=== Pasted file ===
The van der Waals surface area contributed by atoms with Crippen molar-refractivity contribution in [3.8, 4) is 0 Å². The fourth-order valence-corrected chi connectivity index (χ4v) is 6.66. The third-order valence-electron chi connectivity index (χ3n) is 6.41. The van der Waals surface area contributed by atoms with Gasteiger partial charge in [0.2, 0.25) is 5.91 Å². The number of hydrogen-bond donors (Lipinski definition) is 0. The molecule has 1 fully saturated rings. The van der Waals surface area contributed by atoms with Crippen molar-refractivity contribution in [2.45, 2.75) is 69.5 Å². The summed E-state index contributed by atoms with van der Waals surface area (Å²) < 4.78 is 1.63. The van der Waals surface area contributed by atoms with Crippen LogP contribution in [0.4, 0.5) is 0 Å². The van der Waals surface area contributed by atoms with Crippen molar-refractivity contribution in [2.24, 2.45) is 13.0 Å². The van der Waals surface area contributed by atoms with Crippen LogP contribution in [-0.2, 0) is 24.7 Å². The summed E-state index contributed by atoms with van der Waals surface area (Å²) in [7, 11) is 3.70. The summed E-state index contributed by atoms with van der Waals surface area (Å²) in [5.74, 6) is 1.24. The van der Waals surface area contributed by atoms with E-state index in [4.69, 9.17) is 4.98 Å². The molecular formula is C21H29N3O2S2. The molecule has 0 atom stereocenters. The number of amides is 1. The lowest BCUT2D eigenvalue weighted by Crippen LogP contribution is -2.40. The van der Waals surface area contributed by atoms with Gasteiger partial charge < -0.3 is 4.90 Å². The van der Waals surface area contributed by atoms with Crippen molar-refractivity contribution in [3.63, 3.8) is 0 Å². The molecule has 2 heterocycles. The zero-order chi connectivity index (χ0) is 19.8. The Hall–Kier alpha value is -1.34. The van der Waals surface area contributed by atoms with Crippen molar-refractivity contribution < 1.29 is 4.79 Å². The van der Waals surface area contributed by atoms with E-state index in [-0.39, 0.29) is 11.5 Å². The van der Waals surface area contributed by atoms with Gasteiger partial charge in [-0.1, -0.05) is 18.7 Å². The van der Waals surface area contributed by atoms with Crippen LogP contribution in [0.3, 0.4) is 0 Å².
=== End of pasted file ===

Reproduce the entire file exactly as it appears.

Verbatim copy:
The van der Waals surface area contributed by atoms with Crippen molar-refractivity contribution in [3.8, 4) is 0 Å². The fourth-order valence-corrected chi connectivity index (χ4v) is 6.66. The third-order valence-electron chi connectivity index (χ3n) is 6.41. The van der Waals surface area contributed by atoms with Gasteiger partial charge in [0.2, 0.25) is 5.91 Å². The number of hydrogen-bond donors (Lipinski definition) is 0. The molecule has 1 fully saturated rings. The van der Waals surface area contributed by atoms with Crippen molar-refractivity contribution in [2.45, 2.75) is 69.5 Å². The summed E-state index contributed by atoms with van der Waals surface area (Å²) < 4.78 is 1.63. The van der Waals surface area contributed by atoms with Crippen LogP contribution in [0.4, 0.5) is 0 Å². The van der Waals surface area contributed by atoms with Crippen molar-refractivity contribution in [2.24, 2.45) is 13.0 Å². The van der Waals surface area contributed by atoms with Crippen LogP contribution in [-0.2, 0) is 24.7 Å². The summed E-state index contributed by atoms with van der Waals surface area (Å²) in [7, 11) is 3.70. The summed E-state index contributed by atoms with van der Waals surface area (Å²) in [5.74, 6) is 1.24. The van der Waals surface area contributed by atoms with E-state index in [4.69, 9.17) is 4.98 Å². The molecular formula is C21H29N3O2S2. The molecule has 0 atom stereocenters. The number of amides is 1. The lowest BCUT2D eigenvalue weighted by Crippen LogP contribution is -2.40. The van der Waals surface area contributed by atoms with Gasteiger partial charge < -0.3 is 4.90 Å². The van der Waals surface area contributed by atoms with Crippen molar-refractivity contribution in [3.63, 3.8) is 0 Å². The molecule has 2 heterocycles. The zero-order chi connectivity index (χ0) is 19.8. The Hall–Kier alpha value is -1.34. The van der Waals surface area contributed by atoms with Crippen molar-refractivity contribution < 1.29 is 4.79 Å². The van der Waals surface area contributed by atoms with E-state index in [-0.39, 0.29) is 11.5 Å². The van der Waals surface area contributed by atoms with Gasteiger partial charge in [-0.1, -0.05) is 18.7 Å². The van der Waals surface area contributed by atoms with Crippen LogP contribution in [0.3, 0.4) is 0 Å².